The Ogham Grove concept is to be aware of our place within our environment; the way the sun and the moon are central to the way our environment ebbs and flows, and our place within it.
This was the way that our pagan and ancestral societies lived on this island and across the world, and it’s the sustainable and respectful way for us to live in today’s world. There is a lot of awareness of the headlines and things we should do to make a difference, but in all honesty we rarely have the time to consider it, much less do anything about it.
What we hope will happen with this experience in Writers Square, and the wider Cathedral Quarter, is that people will take a moment to interact with the experience. We also hope that people will take a moment to contemplate their environment, city or rural, and what it means to them and what they’d like that environment to be like for themselves, their families and future generations.
We want people to look up at the moon, the sun and the stars and reflect – without them our Earth might even not be here, and it certainly wouldn’t have life on it. There is a direct connection between the sky above us, the world around us, and the way that we as humans want to live and that by recognising this at a personal level you have the ability to do something about it – for yourself, for the people around you, and for the future generations that will come behind us.
What would you like us to tell people about?
The world of Ogham is truly fascinating and has something for all – whether it’s about Irish history, how Celts were one of the enlightened civilisations of our planet, how poetry, music and arts were central to their sense of well-being and power, how druids and pagan societies understood art, science, astronomy, nature, food, language and mathematics, and these were a central part of their culture, through to how the Roman Empire and Christianity strangled and controlled these harmonies & social empowerment, which meant that Ogham became a secret language, there is something for everyone in this beautiful history – and something for everyone to take in today and how we should live today. I hope that everyone finds that something in this experience.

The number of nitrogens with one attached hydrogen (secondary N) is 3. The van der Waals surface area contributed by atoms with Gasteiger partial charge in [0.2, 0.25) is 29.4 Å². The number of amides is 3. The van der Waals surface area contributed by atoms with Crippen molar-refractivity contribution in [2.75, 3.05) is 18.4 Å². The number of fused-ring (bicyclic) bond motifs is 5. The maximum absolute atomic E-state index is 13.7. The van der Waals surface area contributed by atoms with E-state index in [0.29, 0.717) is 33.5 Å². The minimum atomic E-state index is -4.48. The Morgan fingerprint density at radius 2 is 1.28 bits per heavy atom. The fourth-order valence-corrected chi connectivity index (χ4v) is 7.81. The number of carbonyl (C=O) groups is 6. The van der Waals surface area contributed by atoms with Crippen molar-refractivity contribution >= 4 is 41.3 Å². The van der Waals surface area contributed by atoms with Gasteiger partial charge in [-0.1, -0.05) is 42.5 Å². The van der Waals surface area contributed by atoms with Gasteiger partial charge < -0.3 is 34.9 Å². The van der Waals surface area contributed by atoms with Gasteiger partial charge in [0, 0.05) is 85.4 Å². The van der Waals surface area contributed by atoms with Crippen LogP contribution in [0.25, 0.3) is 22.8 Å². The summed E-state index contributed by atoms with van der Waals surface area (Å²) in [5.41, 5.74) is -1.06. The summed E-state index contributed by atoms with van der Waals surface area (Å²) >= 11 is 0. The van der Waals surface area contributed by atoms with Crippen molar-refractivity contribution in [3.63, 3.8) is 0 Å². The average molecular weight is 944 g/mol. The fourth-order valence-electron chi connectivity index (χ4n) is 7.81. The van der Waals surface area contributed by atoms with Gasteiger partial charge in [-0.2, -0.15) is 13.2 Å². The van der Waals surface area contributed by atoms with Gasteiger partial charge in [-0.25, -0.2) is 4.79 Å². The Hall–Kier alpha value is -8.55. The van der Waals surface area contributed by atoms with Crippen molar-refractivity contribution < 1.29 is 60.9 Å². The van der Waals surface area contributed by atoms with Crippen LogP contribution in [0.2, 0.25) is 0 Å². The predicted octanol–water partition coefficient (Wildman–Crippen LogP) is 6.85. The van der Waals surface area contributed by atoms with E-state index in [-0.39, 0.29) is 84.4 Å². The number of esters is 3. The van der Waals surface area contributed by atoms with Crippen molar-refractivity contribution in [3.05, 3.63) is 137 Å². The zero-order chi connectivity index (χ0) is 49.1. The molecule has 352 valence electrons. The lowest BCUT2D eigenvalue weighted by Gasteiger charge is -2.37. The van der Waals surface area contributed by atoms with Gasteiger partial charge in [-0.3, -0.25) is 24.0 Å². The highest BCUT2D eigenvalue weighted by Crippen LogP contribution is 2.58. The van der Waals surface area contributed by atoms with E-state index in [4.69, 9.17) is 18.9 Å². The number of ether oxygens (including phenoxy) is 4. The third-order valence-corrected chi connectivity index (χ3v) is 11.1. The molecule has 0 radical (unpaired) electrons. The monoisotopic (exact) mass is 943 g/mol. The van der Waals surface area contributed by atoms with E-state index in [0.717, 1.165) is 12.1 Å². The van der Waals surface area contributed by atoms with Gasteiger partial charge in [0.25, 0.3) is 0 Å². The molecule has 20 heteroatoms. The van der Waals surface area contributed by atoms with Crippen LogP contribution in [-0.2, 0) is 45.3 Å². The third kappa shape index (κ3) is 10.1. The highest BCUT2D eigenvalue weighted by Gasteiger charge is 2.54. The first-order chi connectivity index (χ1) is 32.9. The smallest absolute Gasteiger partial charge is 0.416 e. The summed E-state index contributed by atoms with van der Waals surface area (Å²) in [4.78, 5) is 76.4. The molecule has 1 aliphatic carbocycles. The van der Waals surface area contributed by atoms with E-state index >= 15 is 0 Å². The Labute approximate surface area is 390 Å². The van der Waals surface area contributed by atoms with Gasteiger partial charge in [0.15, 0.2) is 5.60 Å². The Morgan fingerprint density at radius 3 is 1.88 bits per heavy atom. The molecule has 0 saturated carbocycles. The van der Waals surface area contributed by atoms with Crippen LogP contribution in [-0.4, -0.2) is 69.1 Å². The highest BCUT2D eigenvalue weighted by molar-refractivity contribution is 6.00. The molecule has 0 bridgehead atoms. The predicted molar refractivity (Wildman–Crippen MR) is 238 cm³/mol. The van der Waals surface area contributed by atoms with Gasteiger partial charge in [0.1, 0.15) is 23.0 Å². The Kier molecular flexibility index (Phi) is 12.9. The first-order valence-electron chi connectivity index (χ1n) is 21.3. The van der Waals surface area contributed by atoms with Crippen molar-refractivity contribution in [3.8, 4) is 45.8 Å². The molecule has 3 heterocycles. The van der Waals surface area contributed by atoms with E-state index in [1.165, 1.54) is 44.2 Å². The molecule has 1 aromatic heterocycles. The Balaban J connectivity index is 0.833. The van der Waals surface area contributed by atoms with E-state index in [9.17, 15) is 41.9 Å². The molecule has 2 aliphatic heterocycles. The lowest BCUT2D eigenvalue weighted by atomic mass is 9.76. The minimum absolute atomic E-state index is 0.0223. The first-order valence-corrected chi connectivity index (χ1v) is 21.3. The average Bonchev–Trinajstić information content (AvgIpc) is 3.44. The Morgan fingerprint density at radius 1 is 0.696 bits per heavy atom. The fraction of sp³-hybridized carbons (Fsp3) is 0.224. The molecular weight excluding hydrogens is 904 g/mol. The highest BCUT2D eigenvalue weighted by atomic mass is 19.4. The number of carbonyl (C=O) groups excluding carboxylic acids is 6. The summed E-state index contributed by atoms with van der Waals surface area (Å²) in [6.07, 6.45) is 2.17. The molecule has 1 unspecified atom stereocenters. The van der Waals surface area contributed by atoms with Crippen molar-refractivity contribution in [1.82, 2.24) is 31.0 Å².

What’s the funniest experience you’ve had in your business?
I was doing a tandem skydive for a project with Red Bull Media House with one of my friends. I was filming from the ground and looking up into the sky to try and see where the plane was so I could see my friend jumping and film it.
And then I heard it – a scream from 10000 feet up that anyone in the middle of Ireland could hear, as he fell from the sky. We were trying not to laugh out loud as we filmed him falling, but failed miserably.
What would your advice be to young people hoping to pursue the same industry?
Just give it a go. Whatever it is. Once you open the door to trying to bring a concept to reality, whether it’s a personal creation or something with a bunch of folks, you learn things; some things work, some things don’t and you realise that you can do it. From there on you just need to stay open to what comes at you. Don’t give up if it doesn’t pan out as you expected – that’s not failure. That’s just a different perspective once you’ve learnt some stuff. Don’t forget that it’s a privilege to make a living doing something that you love – not too many folks get to do it.
Anything else you want to tell people about yourself or your work?
I love being creative, and I love people being creative. It doesn’t matter what it is, whether it’s music or fashion, art or film. I love the craft and the tools that allow you to create because someone has had to work out the science behind it, come up with ways to express it, and then we all stand on the shoulders of those people. To me the understanding of the tools, history and processes are as interesting as the things that people make.
Who do you look up to and why?
I’m not sure I have a single person – I just admire anyone who gets into a creative industry, whether it’s to make something, to teach something, or to create tools for it.
Everyone involved has a passion to make it happen, and that should be appreciated.
For more information about CNB21 Presents The Ogham Grove go to culturenightbelfast.com.